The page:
As a result of the significant growth of wind turbines in size, blade load control has become the main challenge for large wind turbines. Many advanced techniques have been investigated aiming at developing control devices to ease blade loading. Amongst them, trailing edge flaps have been proven as effective devices for load alleviation. The present study aims at investigating the potential benefits of flaps in enhancing the energy capture capabilities rather than blade load alleviation. A software tool is especially developed for the aerodynamic simulation of wind turbines utilising blades equipped with flaps. As part of the aerodynamic simulation of these wind turbines, the control system must be also simulated. The simulation of the control system is carried out via solving an optimisation problem which gives the best value for the controlling parameter at each wind turbine run condition. Developing a genetic algorithm optimisation tool which is especially designed for wind turbine blades and integrating it with the aerodynamic performance evaluator, a design optimisation tool for blades equipped with flaps is constructed. The design optimisation tool is employed to carry out design case studies. The results of design case studies on wind turbine AWT-27 (Aerodynamic Wind Turbine-27) reveal that, as expected, the location of flap is a key parameter influencing the amount of improvement in the power extraction. The best location for placing a flap is at about 70% of the blade span from the root of the blade. The size of the flap has also significant effect on the amount of enhancement in the average power. This effect, however, reduces dramatically as the size increases. For constant speed rotors, adding flaps without re-designing the topology of the blade can improve the power extraction capability as high as of about 5%. However, with re-designing the blade pretwist the overall improvement can be reached as high as 12%.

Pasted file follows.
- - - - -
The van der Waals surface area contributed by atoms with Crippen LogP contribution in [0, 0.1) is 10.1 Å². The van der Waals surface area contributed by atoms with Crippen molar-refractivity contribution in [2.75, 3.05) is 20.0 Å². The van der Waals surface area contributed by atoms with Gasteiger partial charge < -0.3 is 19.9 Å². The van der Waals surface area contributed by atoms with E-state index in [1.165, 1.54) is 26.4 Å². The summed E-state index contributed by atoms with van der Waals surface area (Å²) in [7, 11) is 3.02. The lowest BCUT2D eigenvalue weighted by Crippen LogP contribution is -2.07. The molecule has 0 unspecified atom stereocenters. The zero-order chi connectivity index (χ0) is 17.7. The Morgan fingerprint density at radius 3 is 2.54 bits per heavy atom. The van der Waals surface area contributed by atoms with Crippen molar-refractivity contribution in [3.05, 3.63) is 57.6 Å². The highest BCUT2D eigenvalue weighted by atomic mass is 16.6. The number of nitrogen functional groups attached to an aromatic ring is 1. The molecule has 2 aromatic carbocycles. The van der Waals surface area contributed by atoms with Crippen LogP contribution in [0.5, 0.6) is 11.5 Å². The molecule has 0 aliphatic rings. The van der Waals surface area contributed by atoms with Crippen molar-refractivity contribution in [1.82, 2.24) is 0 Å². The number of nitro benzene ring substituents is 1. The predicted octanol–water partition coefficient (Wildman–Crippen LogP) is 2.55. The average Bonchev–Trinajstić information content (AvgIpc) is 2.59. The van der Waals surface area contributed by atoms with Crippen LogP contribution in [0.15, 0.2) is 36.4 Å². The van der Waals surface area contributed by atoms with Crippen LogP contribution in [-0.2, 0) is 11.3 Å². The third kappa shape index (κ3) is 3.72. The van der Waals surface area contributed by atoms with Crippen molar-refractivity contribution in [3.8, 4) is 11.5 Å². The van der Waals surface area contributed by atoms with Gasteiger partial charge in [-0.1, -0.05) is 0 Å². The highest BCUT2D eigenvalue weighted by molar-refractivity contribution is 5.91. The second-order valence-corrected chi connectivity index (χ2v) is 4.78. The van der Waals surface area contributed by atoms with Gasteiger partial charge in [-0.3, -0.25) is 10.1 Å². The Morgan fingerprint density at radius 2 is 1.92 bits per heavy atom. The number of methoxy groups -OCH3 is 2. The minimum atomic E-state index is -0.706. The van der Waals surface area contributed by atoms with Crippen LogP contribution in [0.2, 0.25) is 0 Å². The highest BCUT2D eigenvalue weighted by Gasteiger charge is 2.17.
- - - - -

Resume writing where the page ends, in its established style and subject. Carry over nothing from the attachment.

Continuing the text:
|ARPN Journal of Engineering and Applied Sciences
|Published - Sept 2014